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Discussion Starter #1
Hi All,

I am considering a winch mounted on a receiver. Mostly I just want to be able to give myself a little tug if stuck and of course lend a helping hand if someone else gets stuck. We aren't going to be doing crazy 4WD stuff. I have been reading about the various pros and cons.

Pros:
Less weight up front all the time.
Can use fore and aft.
Less expensive than a full front winch.

Cons:
Approach angle. (But I wouldn't leave it on all the time)
Not as good for side pulls.
Heavy to move around.
Can't use as powerful a winch.

I think I would not drive around with it mounted and just pull it out when needed. I would go with synthetic line to save weight. I am wondering if anyone out there has any experience or opinions on receiver mounted winches? I am getting a Quadvan conversion in May and might get them to install a front receiver while I am there.

Thanks!
 

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Hi All,

I am considering a winch mounted on a receiver. Mostly I just want to be able to give myself a little tug if stuck and of course lend a helping hand if someone else gets stuck. We aren't going to be doing crazy 4WD stuff. I have been reading about the various pros and cons.

Pros:
Less weight up front all the time.
Can use fore and aft.
Less expensive than a full front winch.

Cons:
Approach angle. (But I wouldn't leave it on all the time)
Not as good for side pulls.
Heavy to move around.
Can't use as powerful a winch.

I think I would not drive around with it mounted and just pull it out when needed. I would go with synthetic line to save weight. I am wondering if anyone out there has any experience or opinions on receiver mounted winches? I am getting a Quadvan conversion in May and might get them to install a front receiver while I am there.

Thanks!
There have been some posts on overheating of the Ecoboosts when front air flow is partially blocked by a winch. So a front receiver mount sounds like good idea to for the flexibility to remove the winch when not in use.
 

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I have used boat trailer winches on a receiver mount twice before, They worked great for pulling small 1,500 pound vehicles backwards out of the mud.
I used the smaller sized winches because they were all I needed, But they do sell larger models for use with bigger boats.

 

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^^^ this^^^ easy to store, just as easy to hook up when needed.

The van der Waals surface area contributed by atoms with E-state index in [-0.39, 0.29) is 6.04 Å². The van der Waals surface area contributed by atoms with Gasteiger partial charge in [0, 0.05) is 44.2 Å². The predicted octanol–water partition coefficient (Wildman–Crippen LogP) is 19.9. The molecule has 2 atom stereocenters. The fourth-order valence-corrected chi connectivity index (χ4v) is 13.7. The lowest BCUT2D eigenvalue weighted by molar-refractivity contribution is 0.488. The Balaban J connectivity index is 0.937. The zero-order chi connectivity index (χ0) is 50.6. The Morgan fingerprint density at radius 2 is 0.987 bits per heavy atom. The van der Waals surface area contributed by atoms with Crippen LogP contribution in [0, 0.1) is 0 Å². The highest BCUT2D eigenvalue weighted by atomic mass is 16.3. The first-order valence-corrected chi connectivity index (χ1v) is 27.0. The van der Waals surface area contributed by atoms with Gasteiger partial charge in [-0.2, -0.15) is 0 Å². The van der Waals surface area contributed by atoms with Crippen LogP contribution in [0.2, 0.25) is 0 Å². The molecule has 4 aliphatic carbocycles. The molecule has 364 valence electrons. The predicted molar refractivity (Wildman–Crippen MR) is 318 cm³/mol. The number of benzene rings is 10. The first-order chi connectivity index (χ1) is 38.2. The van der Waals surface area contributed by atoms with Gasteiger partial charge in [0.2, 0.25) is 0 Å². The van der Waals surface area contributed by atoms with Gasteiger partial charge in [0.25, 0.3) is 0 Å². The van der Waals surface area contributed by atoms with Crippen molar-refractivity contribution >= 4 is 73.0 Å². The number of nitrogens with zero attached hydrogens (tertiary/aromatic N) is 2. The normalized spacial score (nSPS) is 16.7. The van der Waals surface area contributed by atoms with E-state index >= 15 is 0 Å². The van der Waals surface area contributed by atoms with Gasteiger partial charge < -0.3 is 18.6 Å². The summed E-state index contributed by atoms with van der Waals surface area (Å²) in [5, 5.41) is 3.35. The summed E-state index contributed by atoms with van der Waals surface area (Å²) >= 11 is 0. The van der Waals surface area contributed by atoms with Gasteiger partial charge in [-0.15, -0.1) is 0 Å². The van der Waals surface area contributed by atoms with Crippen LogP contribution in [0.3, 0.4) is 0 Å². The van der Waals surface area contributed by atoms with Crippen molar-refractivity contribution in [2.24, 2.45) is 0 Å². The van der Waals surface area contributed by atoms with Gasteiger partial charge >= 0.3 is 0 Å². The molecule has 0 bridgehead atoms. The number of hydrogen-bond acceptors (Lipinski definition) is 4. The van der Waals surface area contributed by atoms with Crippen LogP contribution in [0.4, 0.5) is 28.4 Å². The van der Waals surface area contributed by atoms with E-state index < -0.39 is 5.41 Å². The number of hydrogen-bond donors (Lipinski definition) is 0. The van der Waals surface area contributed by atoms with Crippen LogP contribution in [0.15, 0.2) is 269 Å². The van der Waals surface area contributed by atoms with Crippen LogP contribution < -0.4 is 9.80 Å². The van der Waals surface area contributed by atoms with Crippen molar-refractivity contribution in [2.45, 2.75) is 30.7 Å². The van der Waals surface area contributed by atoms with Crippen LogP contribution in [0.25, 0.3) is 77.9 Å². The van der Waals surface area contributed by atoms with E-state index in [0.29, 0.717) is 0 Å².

I carry a quality 4 ton come-a-long with 50' of 12k # steel rope in a box that is maybe 12" w x 24" l x 4" d. I've pulled my hopelessly stuck 4x4 4500 lb tractor out with it. Pretty confident it will get Travelin' Van out of a sticky situation.
It does lack the cool factor of a winch though.
 

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^^^ this^^^ easy to store, just as easy to hook up when needed.
I carry a quality 4 ton come-a-long with 50' of 12k # steel rope in a box that is maybe 12" w x 24" l x 4" d. I've pulled my hopelessly stuck 4x4 4500 lb tractor out with it. Pretty confident it will get Travelin' Van out of a sticky situation.
It does lack the cool factor of a winch though.
I'll second this. I have a fancy-schmancy version of this in my van. It's a 3-ton Wyeth-Scott More Power Puller with synthetic winch line. 26 lbs. of insurance with no reliance on expensive infrastructure. It can also be used for a multitude of jobs around the garage, homestead, farm, etc.

I carry it in a bag along with my Warn 88900 Medium Duty Recovery Kit, and Factor 55 HitchLink.

Craig
 

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^^^ this^^^ easy to store, just as easy to hook up when needed.
I carry a quality 4 ton come-a-long with 50' of 12k # steel rope in a box that is maybe 12" w x 24" l x 4" d. I've pulled my hopelessly stuck 4x4 4500 lb tractor out with it. Pretty confident it will get Travelin' Van out of a sticky situation.
It does lack the cool factor of a winch though.
When Transit is stuck, it probably needs more than a 4-ton come-a-long unless you can use multiple pulleys. I think it would be easier to carry a couple of traction boards and a jack will be easier. IT will be far more effective to get yourself to get out a bad situation. After stuck for a few times, you will learn soon enough that when to back out and find another path. I am speaking as an avid rock crawl wheeler.

Just remember, Transit is not designed as an expedition vehicle. Yes, you can put a winch on its front and back to look cool and as a good conversation piece in the parking lot.
 

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Discussion Starter #8
When Transit is stuck, it probably needs more than a 4-ton come-a-long unless you can use multiple pulleys. I think it would be easier to carry a couple of traction boards and a jack will be easier. IT will be far more effective to get yourself to get out a bad situation. After stuck for a few times, you will learn soon enough that when to back out and find another path. I am speaking as an avid rock crawl wheeler.